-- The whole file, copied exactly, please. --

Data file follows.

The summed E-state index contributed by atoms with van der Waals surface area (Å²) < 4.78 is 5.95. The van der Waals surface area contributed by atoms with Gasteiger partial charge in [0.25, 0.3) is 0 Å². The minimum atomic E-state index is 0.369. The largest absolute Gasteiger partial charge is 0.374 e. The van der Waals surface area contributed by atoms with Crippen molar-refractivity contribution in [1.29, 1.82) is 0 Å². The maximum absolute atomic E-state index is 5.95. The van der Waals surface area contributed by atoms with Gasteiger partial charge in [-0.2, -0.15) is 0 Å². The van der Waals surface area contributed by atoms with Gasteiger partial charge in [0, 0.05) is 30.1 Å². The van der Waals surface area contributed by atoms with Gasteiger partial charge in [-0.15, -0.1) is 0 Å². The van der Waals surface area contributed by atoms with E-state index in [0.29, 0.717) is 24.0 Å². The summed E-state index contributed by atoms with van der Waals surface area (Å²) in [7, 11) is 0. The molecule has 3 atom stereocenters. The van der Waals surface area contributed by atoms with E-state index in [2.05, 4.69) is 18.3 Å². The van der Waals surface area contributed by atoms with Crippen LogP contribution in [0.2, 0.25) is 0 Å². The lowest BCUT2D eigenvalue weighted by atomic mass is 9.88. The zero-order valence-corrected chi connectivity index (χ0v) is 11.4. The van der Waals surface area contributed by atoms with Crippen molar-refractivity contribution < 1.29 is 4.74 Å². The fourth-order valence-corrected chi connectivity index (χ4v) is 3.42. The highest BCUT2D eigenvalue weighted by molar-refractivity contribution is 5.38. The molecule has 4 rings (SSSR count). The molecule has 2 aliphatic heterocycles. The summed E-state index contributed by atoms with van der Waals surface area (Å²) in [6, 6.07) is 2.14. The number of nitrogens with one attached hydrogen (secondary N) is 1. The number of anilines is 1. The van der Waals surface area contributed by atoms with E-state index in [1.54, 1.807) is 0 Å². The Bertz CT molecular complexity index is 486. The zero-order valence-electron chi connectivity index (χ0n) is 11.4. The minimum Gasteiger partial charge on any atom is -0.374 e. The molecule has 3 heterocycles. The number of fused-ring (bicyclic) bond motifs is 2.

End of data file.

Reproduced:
The summed E-state index contributed by atoms with van der Waals surface area (Å²) < 4.78 is 5.95. The van der Waals surface area contributed by atoms with Gasteiger partial charge in [0.25, 0.3) is 0 Å². The minimum atomic E-state index is 0.369. The largest absolute Gasteiger partial charge is 0.374 e. The van der Waals surface area contributed by atoms with Crippen molar-refractivity contribution in [1.29, 1.82) is 0 Å². The maximum absolute atomic E-state index is 5.95. The van der Waals surface area contributed by atoms with Gasteiger partial charge in [-0.2, -0.15) is 0 Å². The van der Waals surface area contributed by atoms with Gasteiger partial charge in [0, 0.05) is 30.1 Å². The van der Waals surface area contributed by atoms with Gasteiger partial charge in [-0.15, -0.1) is 0 Å². The van der Waals surface area contributed by atoms with E-state index in [0.29, 0.717) is 24.0 Å². The summed E-state index contributed by atoms with van der Waals surface area (Å²) in [7, 11) is 0. The molecule has 3 atom stereocenters. The van der Waals surface area contributed by atoms with E-state index in [2.05, 4.69) is 18.3 Å². The van der Waals surface area contributed by atoms with Crippen LogP contribution in [0.2, 0.25) is 0 Å². The lowest BCUT2D eigenvalue weighted by atomic mass is 9.88. The zero-order valence-corrected chi connectivity index (χ0v) is 11.4. The van der Waals surface area contributed by atoms with Crippen molar-refractivity contribution < 1.29 is 4.74 Å². The fourth-order valence-corrected chi connectivity index (χ4v) is 3.42. The highest BCUT2D eigenvalue weighted by molar-refractivity contribution is 5.38. The molecule has 4 rings (SSSR count). The molecule has 2 aliphatic heterocycles. The summed E-state index contributed by atoms with van der Waals surface area (Å²) in [6, 6.07) is 2.14. The number of nitrogens with one attached hydrogen (secondary N) is 1. The number of anilines is 1. The van der Waals surface area contributed by atoms with E-state index in [1.54, 1.807) is 0 Å². The Bertz CT molecular complexity index is 486. The zero-order valence-electron chi connectivity index (χ0n) is 11.4. The minimum Gasteiger partial charge on any atom is -0.374 e. The molecule has 3 heterocycles. The number of fused-ring (bicyclic) bond motifs is 2.